Depending on the size of your group, you can discuss as a class or go into breakout rooms. If you have the capabilities, we recommend putting your students into groups of 3-4 and putting the questions below in the chat so they are available for reference while students are in breakout rooms. When students come back to the whole group, tell them to put words or phrases from the story that resonated with them in the chat. You can invite them to elaborate on the words and phrases they selected.
- What stood out to you about the story? Did anything surprise you?
- Are there parts of Jimmy’s experience that resonate with you? Which ones?
- Can you think of a time that you were unseen/seen in your schooling experience?
- Can you think of ways that pandemic school has turned out differently than you expected?
- Can you think of any pleasant surprises from the pandemic? At home? In school?
Activity 2: Personal narrative writing prompt: When do you feel seen?
NOTE: Feel free to draw from whatever unit that you’re in right now. For example, if you’re in the middle of a poetry unit, you may want to adapt this to be a poetry exercise. We’ll give instructions that guide students through creating a personal narrative.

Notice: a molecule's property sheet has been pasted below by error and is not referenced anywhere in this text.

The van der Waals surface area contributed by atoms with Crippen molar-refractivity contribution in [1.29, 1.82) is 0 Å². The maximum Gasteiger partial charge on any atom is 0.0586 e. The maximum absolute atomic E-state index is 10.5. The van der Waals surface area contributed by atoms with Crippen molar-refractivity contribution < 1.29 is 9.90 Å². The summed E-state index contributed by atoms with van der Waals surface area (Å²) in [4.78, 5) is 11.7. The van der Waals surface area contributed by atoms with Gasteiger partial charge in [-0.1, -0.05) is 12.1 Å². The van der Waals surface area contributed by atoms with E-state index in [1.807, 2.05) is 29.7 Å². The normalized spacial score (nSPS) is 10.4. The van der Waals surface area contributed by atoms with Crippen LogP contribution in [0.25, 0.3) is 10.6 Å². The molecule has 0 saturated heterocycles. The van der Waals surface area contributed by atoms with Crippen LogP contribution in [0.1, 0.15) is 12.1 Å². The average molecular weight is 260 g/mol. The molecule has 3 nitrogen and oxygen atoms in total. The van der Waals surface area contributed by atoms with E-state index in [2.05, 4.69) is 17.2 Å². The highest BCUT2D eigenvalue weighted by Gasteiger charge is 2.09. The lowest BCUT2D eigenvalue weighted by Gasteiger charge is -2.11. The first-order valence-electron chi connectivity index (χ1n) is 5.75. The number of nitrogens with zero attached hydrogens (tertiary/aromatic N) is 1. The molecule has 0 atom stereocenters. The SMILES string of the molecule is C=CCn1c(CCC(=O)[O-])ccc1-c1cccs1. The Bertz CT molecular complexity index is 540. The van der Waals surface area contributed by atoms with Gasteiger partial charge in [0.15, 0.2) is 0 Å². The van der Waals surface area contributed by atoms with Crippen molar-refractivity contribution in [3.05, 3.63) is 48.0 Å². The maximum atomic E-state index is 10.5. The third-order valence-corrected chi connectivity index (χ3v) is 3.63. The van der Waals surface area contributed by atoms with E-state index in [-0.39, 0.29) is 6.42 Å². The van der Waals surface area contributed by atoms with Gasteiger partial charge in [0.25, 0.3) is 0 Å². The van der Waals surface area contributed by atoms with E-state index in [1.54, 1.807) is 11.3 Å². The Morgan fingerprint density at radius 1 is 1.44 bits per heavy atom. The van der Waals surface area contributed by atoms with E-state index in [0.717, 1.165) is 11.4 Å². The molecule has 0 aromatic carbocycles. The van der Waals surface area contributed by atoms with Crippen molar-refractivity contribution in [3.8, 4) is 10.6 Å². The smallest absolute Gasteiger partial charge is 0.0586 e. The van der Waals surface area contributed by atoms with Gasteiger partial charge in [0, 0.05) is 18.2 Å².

Students may want to focus on identity, as Jimmy did, taking into account how their race, gender, sexual orientation, religion, ethnicity, ability, nationality or other core identifiers contribute to their being seen by others differently than how they see themselves. Students may choose to make their personal narratives about debunking stereotypes and prejudices that they have noticed.
If so, you may want to prompt them with these questions:
- Do you feel like there is a common set of assumptions people make about you? What are they? How did they first come to your attention? Where do you think those assumptions come from?
- In what ways do you feel or act differently from how you think you’re seen?
- In what ways do you feel that you resist stereotypes about you or the identities you hold?
Some students may want to focus on a hobby or interest they have and how engaging in that activity can make them feel closer to their true selves.
They may want to ask themselves:
- What are your most salient interests?